In those days Jesus came from Nazareth of Galilee and was baptized by John in the Jordan. And just as he was coming up out of the water, he saw the heavens torn apart and the Spirit descending like a dove on him. And a voice came from heaven, ‘You are my Son, the Beloved; with you I am well pleased.’ And the Spirit immediately drove him out into the wilderness. He was in the wilderness for forty days, tempted by Satan; and he was with the wild beasts; and the angels waited on him. Now after John was arrested, Jesus came to Galilee, proclaiming the good news of God, and saying, ‘The time is fulfilled, and the kingdom of God has come near; repent, and believe in the good news.’ [from Mark 1]
Every religion has ways of talking about transformation: repentance, conversion, being illuminated. We all feel the stirrings within us of the need for change, but it is so hard to do.
In Mark’s simple way, we hear in a few short verses how Jesus came from obscurity, was baptized, spent time alone with God in the wilderness, and, when John’s ministry was over, emerged to start his own.
Lent is our wilderness time. If we are hoping to turn our hearts toward God this Lenten season, we must start with transformation. The need, the desire.
Honestly, I think that’s what people are after when they set out to lose 20 pounds by giving up sweets during Lent. It’s the idea of being transformed into some better version of ourselves. We want to be thinner, nicer, more humble, more spiritual.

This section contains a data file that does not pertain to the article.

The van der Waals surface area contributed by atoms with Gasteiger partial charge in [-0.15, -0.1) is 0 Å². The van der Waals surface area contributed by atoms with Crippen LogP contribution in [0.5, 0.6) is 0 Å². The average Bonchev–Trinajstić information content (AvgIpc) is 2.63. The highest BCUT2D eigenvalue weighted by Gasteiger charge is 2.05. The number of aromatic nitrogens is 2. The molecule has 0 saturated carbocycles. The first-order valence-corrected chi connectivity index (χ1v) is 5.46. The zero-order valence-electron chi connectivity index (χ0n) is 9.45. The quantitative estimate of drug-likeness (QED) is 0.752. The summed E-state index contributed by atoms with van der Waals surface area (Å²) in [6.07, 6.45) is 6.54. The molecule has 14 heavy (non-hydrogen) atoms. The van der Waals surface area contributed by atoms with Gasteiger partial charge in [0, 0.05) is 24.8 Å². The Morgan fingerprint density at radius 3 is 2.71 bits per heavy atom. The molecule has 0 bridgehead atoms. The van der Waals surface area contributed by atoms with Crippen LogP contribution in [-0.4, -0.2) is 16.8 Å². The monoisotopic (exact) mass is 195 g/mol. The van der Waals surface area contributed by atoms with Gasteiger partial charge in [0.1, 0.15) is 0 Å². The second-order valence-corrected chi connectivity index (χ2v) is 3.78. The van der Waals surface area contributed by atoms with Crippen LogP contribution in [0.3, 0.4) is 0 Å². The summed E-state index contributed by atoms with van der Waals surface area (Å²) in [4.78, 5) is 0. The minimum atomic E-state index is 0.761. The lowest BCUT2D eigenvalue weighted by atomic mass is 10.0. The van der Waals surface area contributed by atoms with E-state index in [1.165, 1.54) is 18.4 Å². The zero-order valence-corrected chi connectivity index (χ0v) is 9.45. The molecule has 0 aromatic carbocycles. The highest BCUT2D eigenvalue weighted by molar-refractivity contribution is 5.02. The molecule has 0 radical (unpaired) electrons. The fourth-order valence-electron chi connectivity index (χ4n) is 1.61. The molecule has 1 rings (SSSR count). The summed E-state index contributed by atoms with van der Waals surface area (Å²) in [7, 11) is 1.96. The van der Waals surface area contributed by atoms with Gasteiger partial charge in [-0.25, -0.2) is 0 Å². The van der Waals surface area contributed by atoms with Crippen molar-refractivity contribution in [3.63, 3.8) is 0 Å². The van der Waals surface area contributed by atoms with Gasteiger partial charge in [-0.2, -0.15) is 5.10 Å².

Jesus talked about repentance, which means to turn. To stop what we’re doing and do something different, or do the same thing in a different way. It requires change.
We get into habits, even spiritual habits, that become rote. Change is good for the mind, good for the soul. Doing something different during Lent can make us rethink, re-establish, who we are with God, who we are with others, who we are within ourselves.
We never stop developing. Yes, it gets harder to change old habits when they’ve been ingrained in us for decades. But that certainly doesn’t mean it’s impossible. Habits like not looking for God’s presence in the world, no longer hearing the rustling of the Spirit, sleepwalking through life.
Transformation may be huge. But it may also be small, incremental. I would never be so bold as to tell you what type of change or transformation you should attempt, but here are a few thoughts: 1) One minute of silence each morning. 2) One page of reading something deep and important. 3) Opening and ending the day in the presence of God. 4) Giving thanks throughout the day. 4) Writing one sentence or a paragraph in a journal—just thoughts and hopes, or fears, or emotions—positive or negative. Honestly, God cares about all of it.
Here we are, every morning, with the opportunity to make that day a new one.
How will you be transformed?
© Melissa Bane Sevier, 2015